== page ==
Transient middle cerebral artery occlusion/reperfusion (tMCAOR)

All animal procedures were approved by the Burnham Administrative Panel on Laboratory Animal Care. Transient middle cerebral artery occlusion (Longa et al., 1989; Soriano et al.,1996; Wang et al., 1998) was induced in adult male C57BL/C mice (25–35 g) under isoflurane anesthesia in a mixture of oxygen and nitrous oxide (30:70). A small incision was made in the neck of an anesthetized mouse and a 6.0 silicone-coated monofilament (Johnson & Johnson) was inserted into the common carotid artery up to the circle of Willis to occlude the ostium of the middle cerebral artery for 60 minutes. Sham operations consisted of the same procedure but the filament was removed immediately. To determine changes in regional cerebral blood flow (rCBF), we used a laser Doppler flowmeter (BPM, Vasamedica) with a 0.7-mm Probe (P433, Vasamedica). The skull was exposed through a midsagittal incision, and the probe tip placed on the skull surface 3 mm lateral to the midline and 2 mm posterior to the bregma. These cortical coordinates represent the ischemic core of the infarct (Wang et al., 1998; Gu et al., 2005). rCBF was recorded during occlusion and immediately after reperfusion, falling to virtually 0% during occlusion while recovering during reperfusion to at least 75% of its initial value. After the 60 minute occlusion, animals were tested to ensure that behavioral deficits were present, including spontaneous circling and limited forelimb flexion. Mice were then re-anesthetized and the filament removed. Mice were monitored daily for postoperative recovery and neurological function (Modo et al., 2000).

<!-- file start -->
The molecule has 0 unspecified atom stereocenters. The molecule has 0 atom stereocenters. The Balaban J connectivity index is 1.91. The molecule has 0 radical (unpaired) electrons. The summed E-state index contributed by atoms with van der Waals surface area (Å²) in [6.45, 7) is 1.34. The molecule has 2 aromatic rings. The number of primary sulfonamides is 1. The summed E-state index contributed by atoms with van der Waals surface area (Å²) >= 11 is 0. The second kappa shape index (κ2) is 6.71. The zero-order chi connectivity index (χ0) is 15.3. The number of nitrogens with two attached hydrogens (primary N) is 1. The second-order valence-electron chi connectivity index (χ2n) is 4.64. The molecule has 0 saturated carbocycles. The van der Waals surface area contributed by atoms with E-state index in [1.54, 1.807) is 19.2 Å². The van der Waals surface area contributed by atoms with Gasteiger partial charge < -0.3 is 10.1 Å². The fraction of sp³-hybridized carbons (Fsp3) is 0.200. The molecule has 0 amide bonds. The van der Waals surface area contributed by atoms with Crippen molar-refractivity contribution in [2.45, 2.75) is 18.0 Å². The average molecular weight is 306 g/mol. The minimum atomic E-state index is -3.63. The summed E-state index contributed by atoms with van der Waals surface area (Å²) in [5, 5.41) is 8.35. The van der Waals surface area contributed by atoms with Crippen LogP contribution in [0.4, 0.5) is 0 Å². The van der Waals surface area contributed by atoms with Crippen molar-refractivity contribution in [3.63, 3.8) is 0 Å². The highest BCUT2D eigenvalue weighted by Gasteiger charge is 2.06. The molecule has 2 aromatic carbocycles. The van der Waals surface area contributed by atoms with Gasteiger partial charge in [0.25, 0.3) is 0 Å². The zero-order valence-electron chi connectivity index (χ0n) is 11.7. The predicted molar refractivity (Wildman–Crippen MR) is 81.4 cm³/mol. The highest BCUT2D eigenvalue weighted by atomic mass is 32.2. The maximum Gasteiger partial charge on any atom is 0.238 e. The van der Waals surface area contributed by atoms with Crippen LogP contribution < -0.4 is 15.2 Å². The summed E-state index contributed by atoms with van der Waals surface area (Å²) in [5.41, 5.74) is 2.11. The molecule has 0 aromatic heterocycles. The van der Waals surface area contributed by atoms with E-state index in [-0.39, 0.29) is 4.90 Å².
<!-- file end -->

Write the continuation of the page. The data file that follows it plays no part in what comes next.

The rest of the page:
Transplantation of NPCs

One day after the tMCAO procedure, the reperfused mice were anesthetized with isoflurane, as above. Animals were placed in a stereotaxic frame and an incision was made exposing the bregma. A burr hole was drilled for insertion of the needle for injection of cells into the striatum on the ipsilateral side. Deposition of approximately 50,000 cells/µl was made in a 1 µl volume at a rate of 1 µl/min. The needle was left in place for two minutes after injection to permit dispersion of the cells and prevent back leakage.

In vivo electrophysiology

Electrophysiological recordings were performed on 400 µm thick cortical slices at 32 °C. Whole-cell recordings with patch electrodes were carried out in either current- or voltage-clamp mode. The external and patch pipette-filling solutions contained (in mM): 125 NaCl, 2.5 KCl, 2 CaCl2, 1 MgCl2, 1.25 NaH2PO4, 26 NaHCO3, 25 glucose; saturated with 95% O2 and 5% CO2 at pH 7.4. The internal (patch pipette-filling) solution contained (in mM): 125 potassium gluconate, 5 KCl, 10 HEPES, 1 EGTA, 2 Na2ATP, 2 MgATP, and 10 sodium phosphocreatine at pH 7.2. To monitor action potentials under current-clamp, depolarizing current steps were applied from a resting potential of approximately −60 mV after a hyperpolarizing prepulse. To record spontaneous excitatory postsynaptic currents (sEPSCs), the recording mode was switched to voltage clamp, and the resting membrane potential was held at −60 mV. The observed synaptic currents were not inhibitory (sIPSCs) because they persisted as inward currents when clamped to −30 mV, which is above the reversal potential for IPSCs. To characterize the pharmacology of the sEPSCs, CNQX and d-APV were added to block AMPA and NMDA receptors, respectively.